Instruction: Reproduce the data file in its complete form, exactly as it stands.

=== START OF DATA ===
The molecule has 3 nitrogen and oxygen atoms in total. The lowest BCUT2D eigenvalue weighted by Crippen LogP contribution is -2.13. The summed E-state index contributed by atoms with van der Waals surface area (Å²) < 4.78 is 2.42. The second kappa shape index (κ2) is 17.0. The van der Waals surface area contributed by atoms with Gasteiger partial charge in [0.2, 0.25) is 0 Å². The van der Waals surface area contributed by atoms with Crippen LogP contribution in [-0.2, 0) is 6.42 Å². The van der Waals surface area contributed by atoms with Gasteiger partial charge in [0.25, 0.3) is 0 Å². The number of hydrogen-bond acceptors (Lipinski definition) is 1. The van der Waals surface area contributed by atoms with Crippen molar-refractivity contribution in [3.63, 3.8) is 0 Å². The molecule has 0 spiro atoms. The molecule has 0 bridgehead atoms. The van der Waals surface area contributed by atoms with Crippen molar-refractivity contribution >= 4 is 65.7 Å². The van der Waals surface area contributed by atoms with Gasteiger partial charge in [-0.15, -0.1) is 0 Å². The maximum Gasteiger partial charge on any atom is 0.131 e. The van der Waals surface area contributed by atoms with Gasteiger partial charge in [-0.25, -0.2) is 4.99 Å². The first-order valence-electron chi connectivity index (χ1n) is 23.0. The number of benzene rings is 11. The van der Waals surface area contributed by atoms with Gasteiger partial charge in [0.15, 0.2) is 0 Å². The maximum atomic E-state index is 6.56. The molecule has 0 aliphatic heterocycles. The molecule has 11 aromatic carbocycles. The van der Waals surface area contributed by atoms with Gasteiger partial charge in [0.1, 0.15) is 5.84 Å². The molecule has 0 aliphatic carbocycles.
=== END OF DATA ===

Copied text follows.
The molecule has 3 nitrogen and oxygen atoms in total. The lowest BCUT2D eigenvalue weighted by Crippen LogP contribution is -2.13. The summed E-state index contributed by atoms with van der Waals surface area (Å²) < 4.78 is 2.42. The second kappa shape index (κ2) is 17.0. The van der Waals surface area contributed by atoms with Gasteiger partial charge in [0.2, 0.25) is 0 Å². The van der Waals surface area contributed by atoms with Crippen LogP contribution in [-0.2, 0) is 6.42 Å². The van der Waals surface area contributed by atoms with Gasteiger partial charge in [0.25, 0.3) is 0 Å². The number of hydrogen-bond acceptors (Lipinski definition) is 1. The van der Waals surface area contributed by atoms with Crippen molar-refractivity contribution in [3.63, 3.8) is 0 Å². The molecule has 0 spiro atoms. The molecule has 0 bridgehead atoms. The van der Waals surface area contributed by atoms with Crippen molar-refractivity contribution >= 4 is 65.7 Å². The van der Waals surface area contributed by atoms with Gasteiger partial charge in [-0.15, -0.1) is 0 Å². The maximum Gasteiger partial charge on any atom is 0.131 e. The van der Waals surface area contributed by atoms with Gasteiger partial charge in [-0.25, -0.2) is 4.99 Å². The first-order valence-electron chi connectivity index (χ1n) is 23.0. The number of benzene rings is 11. The van der Waals surface area contributed by atoms with Gasteiger partial charge in [0.15, 0.2) is 0 Å². The maximum atomic E-state index is 6.56. The molecule has 0 aliphatic heterocycles. The molecule has 11 aromatic carbocycles. The van der Waals surface area contributed by atoms with Gasteiger partial charge in [0.1, 0.15) is 5.84 Å². The molecule has 0 aliphatic carbocycles.